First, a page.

Whoa. Bill & Ted 3: Face the Music didn’t suck. Not even decades later.
The trilogy finale (one we never actually asked for) in Bill & Ted Face the Music is a worthy follow up to the wacky 80s and 90s time traveling com-fantasies, giving us two slacker characters we grew to love over the years. This also started a life’s path for actor Keanu Reeves, who proved he wasn’t as dumb as he seemed.
Face the Music lives up to the silliness established by Excellent Adventure and Bogus Journey, being a smorgasbord of characters and plot themes laid out decades ago — and succeeding in both honoring their reign, and surpassing their expectations. Face the Music ends right. And Bill & Ted were still Bill & Ted.
I’ll be the first to admit their solution to finding the song to create utopia is a bit of a let down. It’s not the We Are the World premise that fails, though. I liked the idea of [redacted for spoilers] and realizing [also redacted!]. It’s the execution of the big song where it all falls down: it sounded like a cat in heat.
Pastiche can win. This didn’t get there — but they could have
If only the song at the end of Face the Music managed the feat they shot for: imagine a mind-blowing event where all the musical greats recreated by actors from the past, and game celebrities cameoing from our now (and come on, if asked, at least 20 celebrated musicians would have jumped at the chance to cameo — Elton John, for one, would probably be onboard, after his game turn in The Kings Men!) came together with a better score. (Think about it, We Are the World isn’t that great a song on its own: it was who showed up that made us cry.)
They had Louis Armstrong, Jimi Hendrix, and even Mozart to create a compelling melody. I’m not going to dock Face the Music for not being better than Excellent Adventure or Bogus Journey, although I think the production team should have worked as much on the ending as they did with the rest of the journey.
As it was, the cacophony at the end is dubious as the way to unite mankind. And it did bring down what could have been a triumph. We should have been crying during said song. It’s really not hard to make audiences cry.
I realize We Are the World might be going over younger folks’ heads. For those of us growing up with Bill & Ted, the song really meant something. (Also, Do They Know It’s Christmas, which reads a little dated in 2020, but still brings tears to the eyes.)
Billie and Thea, daughters of our heroes
I LOVED the daughters of Ted Theodore Logan and William S. Preston, esquire. They deserve special notice. Billie (an adorkable Brigette Lundy-Paine) especially had the physical and verbal language to be a female version of young Ted. She was Most Excellent. Both actresses went all in. Kudos to the kiddos, who should have gotten more screen time.
The princesses, on the other hand, were just there. Not even the new actresses (including the one from Glee) could add much. But at least they were reprised at all. Yay? For continuity.
Who is Rufus again? There are a lot of details I simply forgot. Why does the daughter of Rufus count, and where the heck did the Great Leader come from? What was the robot supposed to do? Was he really Rufus’ daughter’s revived [damn, redacted again]? This isn’t explained. Dennis The Evil Robot has some good stuff, but he ultimately fades away.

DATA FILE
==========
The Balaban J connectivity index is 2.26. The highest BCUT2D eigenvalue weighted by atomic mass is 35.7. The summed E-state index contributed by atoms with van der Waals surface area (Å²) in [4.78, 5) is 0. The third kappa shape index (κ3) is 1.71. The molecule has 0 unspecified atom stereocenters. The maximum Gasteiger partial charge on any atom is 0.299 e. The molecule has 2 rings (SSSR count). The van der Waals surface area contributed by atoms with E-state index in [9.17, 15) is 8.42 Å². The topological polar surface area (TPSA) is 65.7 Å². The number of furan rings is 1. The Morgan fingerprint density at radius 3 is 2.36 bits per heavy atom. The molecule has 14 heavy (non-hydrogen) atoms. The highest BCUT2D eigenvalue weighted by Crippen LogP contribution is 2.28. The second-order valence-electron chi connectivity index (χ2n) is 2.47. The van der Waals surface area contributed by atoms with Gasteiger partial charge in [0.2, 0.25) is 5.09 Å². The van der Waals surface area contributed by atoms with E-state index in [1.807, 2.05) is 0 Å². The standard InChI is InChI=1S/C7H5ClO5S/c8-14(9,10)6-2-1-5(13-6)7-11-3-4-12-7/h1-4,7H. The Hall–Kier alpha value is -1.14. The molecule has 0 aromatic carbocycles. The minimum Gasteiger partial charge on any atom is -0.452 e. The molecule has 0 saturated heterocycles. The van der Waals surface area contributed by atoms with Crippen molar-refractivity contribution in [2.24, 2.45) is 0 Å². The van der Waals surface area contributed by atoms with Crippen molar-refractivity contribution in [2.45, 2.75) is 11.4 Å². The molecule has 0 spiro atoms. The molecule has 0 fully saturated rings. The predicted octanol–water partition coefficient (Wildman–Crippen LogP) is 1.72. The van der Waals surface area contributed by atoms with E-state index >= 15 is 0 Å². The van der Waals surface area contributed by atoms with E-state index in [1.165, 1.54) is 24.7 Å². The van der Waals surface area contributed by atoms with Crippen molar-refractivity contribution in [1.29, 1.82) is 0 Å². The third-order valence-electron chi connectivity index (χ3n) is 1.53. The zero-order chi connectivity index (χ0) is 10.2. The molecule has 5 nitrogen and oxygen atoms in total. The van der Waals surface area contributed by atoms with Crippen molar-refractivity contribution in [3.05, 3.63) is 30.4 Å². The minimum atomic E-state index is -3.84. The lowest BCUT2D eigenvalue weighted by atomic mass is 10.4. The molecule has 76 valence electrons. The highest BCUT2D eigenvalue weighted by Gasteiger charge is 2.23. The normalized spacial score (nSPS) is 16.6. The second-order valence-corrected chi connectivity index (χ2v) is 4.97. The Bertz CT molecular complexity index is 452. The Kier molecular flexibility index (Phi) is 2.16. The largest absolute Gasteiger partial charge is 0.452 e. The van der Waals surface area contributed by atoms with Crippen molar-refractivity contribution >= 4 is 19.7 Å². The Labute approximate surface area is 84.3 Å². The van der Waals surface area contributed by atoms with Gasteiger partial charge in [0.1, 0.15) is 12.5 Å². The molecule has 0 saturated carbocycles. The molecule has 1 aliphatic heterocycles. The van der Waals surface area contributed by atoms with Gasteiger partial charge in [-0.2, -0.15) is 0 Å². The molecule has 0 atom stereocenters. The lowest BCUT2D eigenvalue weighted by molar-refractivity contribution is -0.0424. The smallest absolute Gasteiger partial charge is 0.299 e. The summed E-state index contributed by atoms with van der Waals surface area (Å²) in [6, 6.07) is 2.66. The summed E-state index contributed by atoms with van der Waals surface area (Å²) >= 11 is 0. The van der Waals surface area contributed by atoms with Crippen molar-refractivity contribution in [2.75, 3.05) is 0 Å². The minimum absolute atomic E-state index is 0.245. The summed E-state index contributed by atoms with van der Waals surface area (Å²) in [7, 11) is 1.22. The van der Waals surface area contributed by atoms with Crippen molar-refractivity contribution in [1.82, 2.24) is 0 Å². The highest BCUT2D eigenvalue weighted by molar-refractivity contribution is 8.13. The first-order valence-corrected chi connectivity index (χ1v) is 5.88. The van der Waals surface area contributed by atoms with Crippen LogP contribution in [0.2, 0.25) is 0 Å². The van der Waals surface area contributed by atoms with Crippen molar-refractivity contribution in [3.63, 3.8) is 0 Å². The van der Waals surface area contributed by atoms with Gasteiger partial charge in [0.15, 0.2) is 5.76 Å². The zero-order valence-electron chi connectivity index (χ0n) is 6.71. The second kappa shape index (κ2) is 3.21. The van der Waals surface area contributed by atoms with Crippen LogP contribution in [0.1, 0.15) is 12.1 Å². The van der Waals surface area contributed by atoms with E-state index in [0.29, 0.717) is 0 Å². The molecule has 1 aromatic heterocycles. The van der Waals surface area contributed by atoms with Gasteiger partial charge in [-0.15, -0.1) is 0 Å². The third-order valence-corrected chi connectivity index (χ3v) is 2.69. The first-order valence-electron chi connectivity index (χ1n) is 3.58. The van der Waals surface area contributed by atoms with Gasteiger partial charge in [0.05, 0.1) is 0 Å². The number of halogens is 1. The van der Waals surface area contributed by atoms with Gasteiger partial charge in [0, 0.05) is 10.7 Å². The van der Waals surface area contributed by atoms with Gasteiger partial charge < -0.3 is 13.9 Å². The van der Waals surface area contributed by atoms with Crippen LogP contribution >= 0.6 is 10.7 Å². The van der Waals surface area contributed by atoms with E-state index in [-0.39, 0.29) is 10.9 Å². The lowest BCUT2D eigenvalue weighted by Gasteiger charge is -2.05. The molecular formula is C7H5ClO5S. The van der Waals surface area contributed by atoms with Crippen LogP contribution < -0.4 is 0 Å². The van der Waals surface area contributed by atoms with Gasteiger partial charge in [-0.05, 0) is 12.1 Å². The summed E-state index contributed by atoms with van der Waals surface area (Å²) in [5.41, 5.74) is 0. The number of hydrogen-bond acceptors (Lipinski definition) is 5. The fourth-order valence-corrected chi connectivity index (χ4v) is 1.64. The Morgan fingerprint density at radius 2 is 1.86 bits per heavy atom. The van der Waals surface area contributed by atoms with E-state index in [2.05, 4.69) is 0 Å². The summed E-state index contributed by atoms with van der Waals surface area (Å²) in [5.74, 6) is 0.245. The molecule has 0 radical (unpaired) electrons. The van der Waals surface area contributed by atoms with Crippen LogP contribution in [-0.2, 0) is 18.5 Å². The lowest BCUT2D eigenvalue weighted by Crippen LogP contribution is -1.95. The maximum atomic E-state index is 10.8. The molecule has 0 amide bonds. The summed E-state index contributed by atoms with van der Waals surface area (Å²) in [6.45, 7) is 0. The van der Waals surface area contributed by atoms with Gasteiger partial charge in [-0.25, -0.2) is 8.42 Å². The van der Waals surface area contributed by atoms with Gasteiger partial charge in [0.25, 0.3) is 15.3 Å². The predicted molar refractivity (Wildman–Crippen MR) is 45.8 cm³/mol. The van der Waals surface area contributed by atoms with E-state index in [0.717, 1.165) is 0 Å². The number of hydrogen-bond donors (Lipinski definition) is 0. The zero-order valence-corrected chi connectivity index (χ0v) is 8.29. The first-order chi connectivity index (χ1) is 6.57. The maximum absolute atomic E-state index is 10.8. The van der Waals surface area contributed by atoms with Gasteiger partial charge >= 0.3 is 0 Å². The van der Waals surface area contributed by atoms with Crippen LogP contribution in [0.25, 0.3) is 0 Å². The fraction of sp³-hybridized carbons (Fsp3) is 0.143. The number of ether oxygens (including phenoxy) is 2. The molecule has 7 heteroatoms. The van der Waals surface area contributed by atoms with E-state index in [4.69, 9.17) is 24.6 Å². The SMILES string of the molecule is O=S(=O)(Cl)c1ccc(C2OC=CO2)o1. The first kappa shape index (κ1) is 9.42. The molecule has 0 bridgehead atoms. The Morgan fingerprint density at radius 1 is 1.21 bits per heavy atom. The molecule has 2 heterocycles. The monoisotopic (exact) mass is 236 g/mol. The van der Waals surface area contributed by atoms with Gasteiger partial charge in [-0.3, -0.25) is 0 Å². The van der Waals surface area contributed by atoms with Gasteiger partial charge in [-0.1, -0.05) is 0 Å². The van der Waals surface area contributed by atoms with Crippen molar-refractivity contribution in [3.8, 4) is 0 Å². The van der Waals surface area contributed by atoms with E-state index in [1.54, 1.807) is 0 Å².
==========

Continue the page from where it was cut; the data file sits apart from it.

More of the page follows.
Was Face the Music any good?
It’s a LOT of fun. It feels right, if scattered and a bit rushed. Alex and Keanu really brought back everything I remembered about Bill & Ted. And they look great. Alex didn’t age at all, and you can’t tell Keanu is basically slumming it after moving on to such acclaimed series as The Matrix and John Wick. He’s right back in there as the gently but affectionately bemused Ted.
I think bringing this saga down is the need for fans to re-see this entire multi-decade trilogy at once. I only barely remember who the characters are or what the full story is about, even though they brought everyone mostly back. And this is a very big cast, even if a lot of them are the same characters playing themselves in different timelines. It’s not difficult to keep track if you’re sober. For everyone else, you might need to watch this a second time, and proactively rewatch the originals from the 80s and 90s.
But while this isn’t the intellectual kind of temporal excursion like Primer or Inception, they play the time jumps fairly. I talked a bit about the Phone Booth Time Travel mechanics in my review for Bogus Journey.
It’s just that you might forget the premise of the thing. There are princesses married to these doofuses? And then, there’s Missy, marrying everyone incestuously — what? Why is this funny? I don’t even remember Missy.
I remember Death, which helps.
Do you actually recall Rufus? There’s your litmus test.
How to rate the revival, and finale of a four decade trilogy?
I’m going to rewatch all three next and make one super-excellent-mega review. It’s possible that seeing these all together makes the finale really come alive. In the meantime, because they seemed to try really hard and call back everything bodacious and most non-heinous from before, I will temporarily give this a B.
I have a feeling it can be a B+ after the winsome threesome is seen all at once. Which we would normally do, with proper notice in a typical year! Such is the reality of our bogus CoVid time. This trilogy capper caught us by surprise. It’s been hard to predict when new movies are going to land in barely-opened theaters.
In the meantime, be excellent to each other.
Movie Grade: B
Updated Movie Grade: B+ (After rewatching the three films in order, I had to upgrade the trilogy capper. As expected. )
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